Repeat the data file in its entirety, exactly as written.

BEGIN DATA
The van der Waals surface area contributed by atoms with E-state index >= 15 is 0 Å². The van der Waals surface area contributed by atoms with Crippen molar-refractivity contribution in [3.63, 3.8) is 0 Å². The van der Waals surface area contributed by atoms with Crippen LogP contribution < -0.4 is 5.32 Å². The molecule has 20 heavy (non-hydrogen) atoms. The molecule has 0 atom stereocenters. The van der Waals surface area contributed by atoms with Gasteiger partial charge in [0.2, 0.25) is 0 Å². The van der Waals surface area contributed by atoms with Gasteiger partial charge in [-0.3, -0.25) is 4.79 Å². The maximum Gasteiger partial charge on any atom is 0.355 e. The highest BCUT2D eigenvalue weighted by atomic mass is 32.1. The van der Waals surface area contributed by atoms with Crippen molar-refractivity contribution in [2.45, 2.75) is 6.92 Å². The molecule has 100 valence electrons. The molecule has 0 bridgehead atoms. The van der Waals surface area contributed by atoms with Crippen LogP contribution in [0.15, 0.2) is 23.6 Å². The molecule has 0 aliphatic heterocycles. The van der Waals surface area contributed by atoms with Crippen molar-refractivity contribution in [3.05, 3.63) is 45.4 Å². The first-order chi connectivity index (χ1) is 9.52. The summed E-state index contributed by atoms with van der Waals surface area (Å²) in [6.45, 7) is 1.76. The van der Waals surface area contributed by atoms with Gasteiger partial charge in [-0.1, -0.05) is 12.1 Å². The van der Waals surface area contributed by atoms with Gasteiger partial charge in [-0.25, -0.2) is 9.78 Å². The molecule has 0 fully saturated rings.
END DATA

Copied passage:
The van der Waals surface area contributed by atoms with E-state index >= 15 is 0 Å². The van der Waals surface area contributed by atoms with Crippen molar-refractivity contribution in [3.63, 3.8) is 0 Å². The van der Waals surface area contributed by atoms with Crippen LogP contribution < -0.4 is 5.32 Å². The molecule has 20 heavy (non-hydrogen) atoms. The molecule has 0 atom stereocenters. The van der Waals surface area contributed by atoms with Gasteiger partial charge in [0.2, 0.25) is 0 Å². The van der Waals surface area contributed by atoms with Gasteiger partial charge in [-0.3, -0.25) is 4.79 Å². The maximum Gasteiger partial charge on any atom is 0.355 e. The highest BCUT2D eigenvalue weighted by atomic mass is 32.1. The van der Waals surface area contributed by atoms with Crippen molar-refractivity contribution in [2.45, 2.75) is 6.92 Å². The molecule has 100 valence electrons. The molecule has 0 bridgehead atoms. The van der Waals surface area contributed by atoms with Crippen LogP contribution in [0.15, 0.2) is 23.6 Å². The molecule has 0 aliphatic heterocycles. The van der Waals surface area contributed by atoms with Crippen molar-refractivity contribution in [3.05, 3.63) is 45.4 Å². The first-order chi connectivity index (χ1) is 9.52. The summed E-state index contributed by atoms with van der Waals surface area (Å²) in [6.45, 7) is 1.76. The van der Waals surface area contributed by atoms with Gasteiger partial charge in [-0.1, -0.05) is 12.1 Å². The van der Waals surface area contributed by atoms with Gasteiger partial charge in [-0.25, -0.2) is 9.78 Å². The molecule has 0 fully saturated rings.